Semerwater Pudding 

 

plaques


Click here to see the latest version in standard FC format PDF

Download Bazaar midi

Eight dancers in a longways set

Sticking (RRR LLL R L RRR) x 2

Dance on

Sticking
Crossover hey

Sticking
Stars and circles

Sticking
Bombast

Sticking
Circular hey
and dance off

Semerwater is a cold and creepy lake near Hawes in North Yorkshire. Legend has it that, many years ago, a wanderer came to the village of Semerwater in search of food and drink. He was rejected at every dwelling, and left, chanting a curse "Semerwater rise, Semerwater fall..." That night the rain came, like no rain the villagers had seen. The lake of Semerwater rose quickly and drowned the village. It happened so quickly there was no time to escape; the doomed villagers gathered in the church and rang the bells for help, but it was too late. Even now, on dark and stormy nights, you can hear muffled bells in the lake.

Recently, however, there was a dramatic development to the legend. An ancient manuscript, the Codex Mendaciorum, was discovered in the Grass Wood, where the Flagcrackers celebrate their annual coppicing ritual. It describes the history of the early British tribe, the Fracti Saxorum Quadratorum.

The Fracti were a group of wandering dancers and minstrels, who came to the village of Semerwater in search of food and drink. At the first hovel, the wizened crone croaked "There's nobbut some stale crusts of bread, but ye won't enjoy them unless ye get rid of ye great stench." They'd noticed a bit of a pong, but the minstrels thought it was the dancers.

They accepted the crusts, and found a similar story at the next hovel: "There's nobbut some sour cream, but ye won't enjoy that unless ye get rid of ye great stench." This continued as they collected curdled milk, rancid butter, and rotten fruit. The Wise Woman of the Fracti, Annie the Speller, worked her magic with the ingredients, and produced a fabulous pudding. As the Fracti sat down to eat, the villagers gathered round, humming a haunting six-note theme. "That's it!" cried the Fracti minstrels, "that's where the stench is coming from!". They found the source of the stench and hurled it into the lake. What was it? Download the midi file to find out.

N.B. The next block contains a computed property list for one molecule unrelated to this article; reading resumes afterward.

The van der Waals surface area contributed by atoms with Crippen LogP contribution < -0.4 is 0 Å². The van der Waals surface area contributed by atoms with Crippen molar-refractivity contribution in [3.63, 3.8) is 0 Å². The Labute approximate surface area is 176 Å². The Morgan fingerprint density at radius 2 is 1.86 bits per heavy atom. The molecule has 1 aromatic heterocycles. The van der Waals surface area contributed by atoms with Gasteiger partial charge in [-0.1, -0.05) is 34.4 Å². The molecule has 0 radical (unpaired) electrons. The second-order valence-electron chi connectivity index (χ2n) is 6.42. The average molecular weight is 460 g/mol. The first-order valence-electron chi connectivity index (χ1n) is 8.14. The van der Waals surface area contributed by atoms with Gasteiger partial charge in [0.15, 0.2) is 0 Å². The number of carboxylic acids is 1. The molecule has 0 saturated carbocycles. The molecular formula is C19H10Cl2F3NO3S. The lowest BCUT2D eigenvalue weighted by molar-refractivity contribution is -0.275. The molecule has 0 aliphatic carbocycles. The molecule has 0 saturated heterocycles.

There was great celebration, and the Fracti left the village next day replete with pudding and bonhomie. That night, a wanderer came to the village of Semerwater in search of food and drink. He was rejected at every dwelling, as there was no food left....


Waterddy Lane

Composed by John Kirkpatrick copyright  Squeezer Music

Paul, a committed Kirkpatrick fan, came up with this offering when we first put the dance together. Personally I don't like it (sorry, John)(no, actually John, I'm not sorry at all. I've heard you speak very highly of us)  but we've beefed it up a bit to make it more interesting. I should point out that the very best tunes can pall when played over and over on practice nights. We dotted the B parts to give the tune a bit of a skip, which, like most things, we probably seriously overcook. We also introduced an iconoclastic feature for a morris band - the drummer switches to the off beats (2 and 4 instead of the normal 1 and 3) on the B parts. The switch from A to B and back again has given many a tyro drummer sleepless nights. There were worries from the dancers that this switch would throw them off the beat, but this doesn't seem to have been a problem. Actually we don't think they're listening anyway. For the last 2 bars, on the dance off, we switch back an undotted version of the B part, accompanied by a manic drum beat on the last 7 beats.

Format A BB (mostly)
Key G
The notation is in The John Kirkpatrick and Sue Harris Tune Book, Opus Pocus, page 50.